SCARBOROUGH — A resident rushed to install a wind turbine this week even as his neighbors moved quickly to prevent it, all before the town could pass rules to govern the small wind-energy systems.
Scott Doherty, of 12 Ferry Road, said he was shocked on Wednesday when the town told him to hold off on the installation of a wind turbine in the back yard of his half-acre lot. When the stop-work order was issued, the contractor had already poured the concrete base and completed electrical wiring for the 35- to 40-foot turbine with 12-foot blades.
“I can’t believe it – everybody’s talking about alternative energy; we’ve got to do it,” Doherty said. “This country needs to do these kinds of things. The town of Scarborough is against alternative energy.”
Doherty admitted he knew there was no ordinance in place when he made the decision to have the turbine installed. At that time, he was aware the town was considering adopting an ordinance similar to Cape Elizabeth’s. According to Doherty, his turbine, rated at 45 decibels, would meet or exceed the standards in Cape’s code and the language in the ordinance Scarborough is considering.
“But if there’s not a code to enforce, how can they tell me to stop?,” he said.
When he discussed it with Southwest Windpower’s southern Maine dealer, Mike Manning of MGM Builders, Doherty said he learned that other towns without ordinances, including Windham and Gorham, are allowing residents to install wind turbines.
“I thought I could just put it up,” Doherty said.
Town Planner Dan Bacon said as long as Doherty has stopped working on the turbine, he will not be required to remove what’s already been completed.
“The applicant needs to wait until there are standards from the town and then can apply for a permit,” Bacon said.
The system Doherty purchased from Manning cost him $17,000, including installation. The federal government offers a 30 percent rebate of the installed cost with no cap, or $5,100 in Doherty’s case, Manning said. In the past year, Manning’s installation rate has averaged about one per week.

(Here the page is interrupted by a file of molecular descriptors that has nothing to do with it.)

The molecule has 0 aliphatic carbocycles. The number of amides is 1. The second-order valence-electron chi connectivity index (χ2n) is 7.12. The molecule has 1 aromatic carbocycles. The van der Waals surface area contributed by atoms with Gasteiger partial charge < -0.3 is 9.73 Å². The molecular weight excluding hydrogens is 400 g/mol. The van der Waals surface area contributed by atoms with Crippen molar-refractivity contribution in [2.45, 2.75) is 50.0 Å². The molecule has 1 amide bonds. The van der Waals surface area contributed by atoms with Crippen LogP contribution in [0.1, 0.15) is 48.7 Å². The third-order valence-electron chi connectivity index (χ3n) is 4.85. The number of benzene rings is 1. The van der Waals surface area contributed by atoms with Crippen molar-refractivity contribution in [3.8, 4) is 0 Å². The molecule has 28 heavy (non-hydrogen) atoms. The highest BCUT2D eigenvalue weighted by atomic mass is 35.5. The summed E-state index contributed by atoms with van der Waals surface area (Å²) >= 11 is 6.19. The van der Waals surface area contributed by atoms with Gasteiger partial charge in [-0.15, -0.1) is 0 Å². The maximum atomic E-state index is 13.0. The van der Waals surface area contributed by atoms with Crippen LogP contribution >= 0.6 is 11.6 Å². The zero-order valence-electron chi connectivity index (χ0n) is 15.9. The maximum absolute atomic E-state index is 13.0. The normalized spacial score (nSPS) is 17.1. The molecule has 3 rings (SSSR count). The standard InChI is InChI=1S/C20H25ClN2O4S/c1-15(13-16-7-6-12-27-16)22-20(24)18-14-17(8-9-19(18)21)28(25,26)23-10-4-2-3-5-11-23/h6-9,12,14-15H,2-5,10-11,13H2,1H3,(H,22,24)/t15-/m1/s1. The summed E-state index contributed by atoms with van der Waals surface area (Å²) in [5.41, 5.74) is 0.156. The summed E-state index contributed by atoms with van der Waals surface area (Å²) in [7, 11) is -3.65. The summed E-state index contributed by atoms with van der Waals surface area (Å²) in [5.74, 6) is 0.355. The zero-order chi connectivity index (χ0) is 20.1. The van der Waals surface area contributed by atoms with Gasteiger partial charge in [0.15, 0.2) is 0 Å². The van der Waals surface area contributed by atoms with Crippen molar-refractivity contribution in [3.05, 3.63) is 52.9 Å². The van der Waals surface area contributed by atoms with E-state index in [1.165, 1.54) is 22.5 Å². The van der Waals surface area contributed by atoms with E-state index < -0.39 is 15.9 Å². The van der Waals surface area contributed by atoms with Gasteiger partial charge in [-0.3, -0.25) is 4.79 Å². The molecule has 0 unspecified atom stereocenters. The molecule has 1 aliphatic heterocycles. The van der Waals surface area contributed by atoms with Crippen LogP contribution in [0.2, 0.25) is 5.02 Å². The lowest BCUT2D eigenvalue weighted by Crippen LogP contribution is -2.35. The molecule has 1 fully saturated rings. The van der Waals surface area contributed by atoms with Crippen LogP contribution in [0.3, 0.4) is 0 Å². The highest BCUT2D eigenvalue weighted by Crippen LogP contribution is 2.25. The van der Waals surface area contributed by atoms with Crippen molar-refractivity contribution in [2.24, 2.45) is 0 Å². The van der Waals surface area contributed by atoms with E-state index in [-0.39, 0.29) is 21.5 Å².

“Scarborough has some good wind, especially along the ocean,” Manning said. “There is an eight- to 10-year payback; right on the ocean it’s a little less time.”
But not everyone is pleased with Doherty’s actions or the terms of the town’s proposed ordinance.
During Wednesday’s Town Council public hearing on the proposal, Jim Plagenhoef of 4 Cottage Lane said the town must be “selective” about where it allows the installation of wind turbines. Plagenhoef said he was “torn” by his friendship with Doherty, who is his neighbor, and by his support of wnd energy, but he asked the town to consider the impact a wind turbine would have on neighbors in a densely populated area.
“(Many of the neighbors) have contacted us and are very concerned about the close proximity where Scott (Doherty) wants to put his up,” Plagenhoef said.
Concerned about how turbines might affect other people and their property values, he urged councilors to employ different criteria for different parts of town.
Another of Doherty’s neighbors, William Roman of 18 Ferry Road, was represented at the public hearing by attorney Rick Shinay. Shinay echoed Plagenhoef’s apprehensions about density and property values and added concerns about noise and requiring adequate setback to prevent property damage if the structure topples over.
“From a personal perspective, I commend the town …,” Shinay said. “(But) I submit allowing them in densely populated areas is not the thing to do.”
Harry White, of Running Hill Road, on the other hand, said he would like more latitude. He asked councilors to consider many modifications to the language, including the right of large property owners to erect more than one turbine.
After the hearing, councilors sent the ordinance back to the Ordinance Committee for further consideration and possible modifications, and postponed a second council reading to their first meeting in June.
Peggy Roberts can be reached at 781-3661 ext. 125 or email@example.com.